Data demonstrates the current mini-boom in AI interest: in 2014 funding of pure-play AI startups increased by 302 percent on year-over-year basis. Global technology companies such as Google, Alibaba, Facebook, Amazon and Apple are all investing heavily in AI. Ford: “The long term trend is that startups will destroy jobs overall.”
This end-of-work argument has often been dismissed by economists as the ‘Luddite fallacy’, referring to the namesake 19th-century English textile workers who protested against newly developed technologies.
Just a few days ago, the Dutch National Association of Economists (KVS) published the book ‘The Match Between Man and Machine’ on the implications of robotization of our society. “Theories about massive destruction of low-skilled work and technological revolution sell, but you shouldn’t exaggerate their ramifications”, said Bas ter Weel, deputy director of the CPB (the government’s think thank for economic policy analysis) in an interview (link in Dutch) in Het Financieele Dagblad.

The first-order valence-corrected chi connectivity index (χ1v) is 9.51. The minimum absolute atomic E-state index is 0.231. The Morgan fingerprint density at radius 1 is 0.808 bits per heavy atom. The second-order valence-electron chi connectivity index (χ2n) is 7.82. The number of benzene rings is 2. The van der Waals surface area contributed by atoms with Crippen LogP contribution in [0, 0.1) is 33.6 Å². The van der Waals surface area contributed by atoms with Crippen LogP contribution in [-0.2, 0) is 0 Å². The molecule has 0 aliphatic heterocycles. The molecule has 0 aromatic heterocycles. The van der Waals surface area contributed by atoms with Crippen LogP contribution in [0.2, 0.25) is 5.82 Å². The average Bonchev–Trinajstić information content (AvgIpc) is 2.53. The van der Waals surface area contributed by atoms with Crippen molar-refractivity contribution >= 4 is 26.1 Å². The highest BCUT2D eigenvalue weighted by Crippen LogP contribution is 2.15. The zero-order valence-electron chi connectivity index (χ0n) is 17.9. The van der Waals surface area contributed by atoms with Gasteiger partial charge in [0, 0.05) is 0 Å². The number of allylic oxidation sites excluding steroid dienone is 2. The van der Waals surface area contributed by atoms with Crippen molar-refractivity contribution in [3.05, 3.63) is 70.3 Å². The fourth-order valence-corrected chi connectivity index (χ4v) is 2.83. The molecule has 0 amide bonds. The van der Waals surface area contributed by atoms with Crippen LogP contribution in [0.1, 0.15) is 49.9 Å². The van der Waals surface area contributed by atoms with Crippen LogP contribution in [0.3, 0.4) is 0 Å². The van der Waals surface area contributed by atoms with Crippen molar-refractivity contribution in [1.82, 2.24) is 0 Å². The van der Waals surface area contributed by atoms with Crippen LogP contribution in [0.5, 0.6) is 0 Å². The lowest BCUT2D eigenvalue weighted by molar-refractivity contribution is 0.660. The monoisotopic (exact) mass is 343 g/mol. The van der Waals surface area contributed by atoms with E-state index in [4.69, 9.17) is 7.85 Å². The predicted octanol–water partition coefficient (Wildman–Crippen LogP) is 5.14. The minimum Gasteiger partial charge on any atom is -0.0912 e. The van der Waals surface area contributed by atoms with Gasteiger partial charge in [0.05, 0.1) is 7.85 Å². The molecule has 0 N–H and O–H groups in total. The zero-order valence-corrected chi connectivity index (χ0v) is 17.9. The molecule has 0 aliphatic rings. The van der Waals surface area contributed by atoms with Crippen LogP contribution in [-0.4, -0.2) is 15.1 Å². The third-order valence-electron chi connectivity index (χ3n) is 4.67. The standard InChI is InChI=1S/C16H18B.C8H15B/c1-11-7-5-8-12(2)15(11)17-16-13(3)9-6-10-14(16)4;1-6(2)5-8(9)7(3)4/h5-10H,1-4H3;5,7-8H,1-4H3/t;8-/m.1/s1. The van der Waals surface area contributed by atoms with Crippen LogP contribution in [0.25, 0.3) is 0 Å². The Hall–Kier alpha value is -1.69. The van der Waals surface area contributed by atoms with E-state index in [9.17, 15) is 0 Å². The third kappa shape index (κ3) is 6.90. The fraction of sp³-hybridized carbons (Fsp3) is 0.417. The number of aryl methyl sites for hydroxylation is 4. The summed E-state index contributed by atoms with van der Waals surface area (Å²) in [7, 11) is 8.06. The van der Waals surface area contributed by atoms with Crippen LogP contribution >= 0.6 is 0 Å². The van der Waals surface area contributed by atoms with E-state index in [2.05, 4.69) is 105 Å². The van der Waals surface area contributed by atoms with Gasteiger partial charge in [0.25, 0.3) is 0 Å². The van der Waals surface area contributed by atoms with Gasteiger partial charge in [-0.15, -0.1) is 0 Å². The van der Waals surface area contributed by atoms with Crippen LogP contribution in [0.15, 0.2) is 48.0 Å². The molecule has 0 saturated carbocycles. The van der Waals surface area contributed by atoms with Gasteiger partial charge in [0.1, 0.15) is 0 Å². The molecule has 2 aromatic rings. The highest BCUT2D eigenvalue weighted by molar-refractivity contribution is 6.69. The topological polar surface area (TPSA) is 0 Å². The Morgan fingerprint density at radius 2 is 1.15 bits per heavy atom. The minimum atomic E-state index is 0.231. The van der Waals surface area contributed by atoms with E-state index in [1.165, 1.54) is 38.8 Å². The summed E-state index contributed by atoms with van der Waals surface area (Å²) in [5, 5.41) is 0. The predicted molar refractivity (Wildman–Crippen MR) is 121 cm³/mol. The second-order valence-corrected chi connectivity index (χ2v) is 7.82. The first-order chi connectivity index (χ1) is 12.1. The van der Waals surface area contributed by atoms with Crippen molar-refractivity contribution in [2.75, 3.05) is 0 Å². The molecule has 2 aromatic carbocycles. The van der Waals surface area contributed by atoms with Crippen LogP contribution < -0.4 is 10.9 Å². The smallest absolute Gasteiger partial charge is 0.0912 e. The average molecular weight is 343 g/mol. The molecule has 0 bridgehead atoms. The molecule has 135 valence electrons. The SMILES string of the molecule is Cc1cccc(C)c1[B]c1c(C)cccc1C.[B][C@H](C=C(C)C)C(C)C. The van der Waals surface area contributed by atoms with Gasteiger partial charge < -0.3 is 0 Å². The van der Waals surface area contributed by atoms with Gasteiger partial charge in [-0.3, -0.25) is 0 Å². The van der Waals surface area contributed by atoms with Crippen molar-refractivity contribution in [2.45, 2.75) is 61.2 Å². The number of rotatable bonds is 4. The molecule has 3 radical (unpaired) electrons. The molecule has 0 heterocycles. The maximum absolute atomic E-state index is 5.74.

Secretary-General Maarten Camps, the most senior civil servant in the Dutch Ministry of Economic Affairs, stated in the same article that “jobs will disappear, but work will remain to exist.”
When the point of super intelligence is reached, everything will be on the table
Ford nevertheless argues that things are different this time. And he’s not alone. An increasing number of technologists and economists, such as former US Treasury Secretary and Harvard economist Larry Summers argue that the Luddites were not wrong, but premature.
“Technology is progress,” says Ford. “But we have to recognize that we are entering a new age in which machines are really getting closer to being autonomous, and start to take over our jobs. When the point of super intelligence is reached, everything will be on the table.”
StartupJuncture: Robotization of society almost flows naturally from our ambition to live a more efficient life. Do you think we have a choice in progressing the digitization of society?